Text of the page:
Mandated benefits affect labor market outcomes in three distinct ways. The first mandated theory is when the workers valuation for the benefit exceeds the cost of the mandate. If the value of the benefit is greater than the cost, employment increases and wages drop by more than the cost of the benefit. The second mandated theory is when workers do not value the mandated benefit at the rate that it costs to provide this benefit, meaning workers attach no value whatsoever to this particular benefit. Resulting in a decline in employment and a drop in wages. Illustrating this situation on a graph results in a downward shift in the supply and an even greater downward shift in the demand curve. This new equilibrium where workers attach no value to the mandated benefit is a reflection that would happen if the government instead endorsed a payroll tax. The third mandated theory is when the cost of the mandate for empl...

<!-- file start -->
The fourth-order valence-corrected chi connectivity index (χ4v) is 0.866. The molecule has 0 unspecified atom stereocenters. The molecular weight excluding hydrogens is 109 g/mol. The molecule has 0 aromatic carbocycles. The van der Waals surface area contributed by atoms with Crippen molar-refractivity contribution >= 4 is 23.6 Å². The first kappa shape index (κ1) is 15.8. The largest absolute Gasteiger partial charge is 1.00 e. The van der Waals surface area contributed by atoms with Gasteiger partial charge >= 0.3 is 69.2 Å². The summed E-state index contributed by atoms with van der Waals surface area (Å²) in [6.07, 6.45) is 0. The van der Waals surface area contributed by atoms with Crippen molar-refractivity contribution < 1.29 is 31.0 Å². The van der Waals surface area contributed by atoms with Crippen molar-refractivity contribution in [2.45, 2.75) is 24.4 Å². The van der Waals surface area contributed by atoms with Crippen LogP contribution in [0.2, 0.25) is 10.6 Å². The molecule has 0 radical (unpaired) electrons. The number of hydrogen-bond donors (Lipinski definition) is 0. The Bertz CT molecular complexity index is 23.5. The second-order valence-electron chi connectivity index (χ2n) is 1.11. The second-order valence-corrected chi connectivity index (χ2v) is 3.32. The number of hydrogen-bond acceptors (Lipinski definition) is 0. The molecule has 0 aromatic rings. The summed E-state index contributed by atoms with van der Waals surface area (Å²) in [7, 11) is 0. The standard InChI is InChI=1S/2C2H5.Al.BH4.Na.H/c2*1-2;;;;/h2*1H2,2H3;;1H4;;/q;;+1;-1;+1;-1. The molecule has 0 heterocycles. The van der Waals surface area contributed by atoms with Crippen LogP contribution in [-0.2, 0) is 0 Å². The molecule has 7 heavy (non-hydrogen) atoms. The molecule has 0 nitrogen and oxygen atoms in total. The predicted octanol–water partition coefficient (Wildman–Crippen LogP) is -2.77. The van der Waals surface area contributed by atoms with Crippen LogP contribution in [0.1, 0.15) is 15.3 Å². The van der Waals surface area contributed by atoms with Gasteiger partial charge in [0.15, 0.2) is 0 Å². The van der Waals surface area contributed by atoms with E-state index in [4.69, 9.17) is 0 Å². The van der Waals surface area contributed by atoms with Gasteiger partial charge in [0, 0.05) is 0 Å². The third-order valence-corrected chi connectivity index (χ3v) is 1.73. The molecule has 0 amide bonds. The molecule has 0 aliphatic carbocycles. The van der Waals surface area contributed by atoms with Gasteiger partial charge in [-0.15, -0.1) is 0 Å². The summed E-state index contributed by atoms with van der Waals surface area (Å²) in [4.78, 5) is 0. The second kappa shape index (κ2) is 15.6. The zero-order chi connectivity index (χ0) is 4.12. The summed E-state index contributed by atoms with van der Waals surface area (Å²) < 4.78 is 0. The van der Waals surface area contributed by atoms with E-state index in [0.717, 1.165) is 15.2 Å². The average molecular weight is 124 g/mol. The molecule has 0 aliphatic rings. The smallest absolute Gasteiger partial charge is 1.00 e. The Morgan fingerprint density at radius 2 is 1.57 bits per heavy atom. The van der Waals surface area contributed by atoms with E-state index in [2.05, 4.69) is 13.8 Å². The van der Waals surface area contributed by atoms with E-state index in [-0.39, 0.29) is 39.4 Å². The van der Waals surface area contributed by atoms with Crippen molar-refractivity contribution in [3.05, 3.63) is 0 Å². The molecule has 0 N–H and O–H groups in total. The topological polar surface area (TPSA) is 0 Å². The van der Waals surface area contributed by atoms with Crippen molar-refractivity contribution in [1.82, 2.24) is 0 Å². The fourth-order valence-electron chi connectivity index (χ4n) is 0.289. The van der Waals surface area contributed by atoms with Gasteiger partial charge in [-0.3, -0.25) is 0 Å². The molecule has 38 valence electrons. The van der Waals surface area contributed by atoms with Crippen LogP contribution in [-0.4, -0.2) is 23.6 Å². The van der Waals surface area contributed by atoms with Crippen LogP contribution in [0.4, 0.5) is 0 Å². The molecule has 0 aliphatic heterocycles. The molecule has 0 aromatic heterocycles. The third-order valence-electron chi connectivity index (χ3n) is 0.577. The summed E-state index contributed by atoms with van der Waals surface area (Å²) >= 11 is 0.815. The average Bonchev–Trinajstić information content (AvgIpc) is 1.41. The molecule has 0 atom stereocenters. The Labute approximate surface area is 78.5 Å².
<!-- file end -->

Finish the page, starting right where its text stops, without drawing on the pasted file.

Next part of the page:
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...plicit assumption that the benefit is not tied to employment. However, benefits provided through taxes could possibly be tied to employment and that would alter the supply curve. If the benefit is tied to employment, as it is in this case, it does not matter if it is funded through a mandated benefit or payroll tax. Workers will value the benefit provided by either one, equally.
According to the Affordable Care Act employers of fifty or more workers are mandated to offer health insurance to their workforce as well as individuals in the workforce or not are mandated to be covered by a health insurance plan unless they are experiencing financial hardships. Due to these programs firms now have an incentive to hire less than fifty workers and correspondingly more individuals will find that working to many hours may put them above the qualifying poverty threshold
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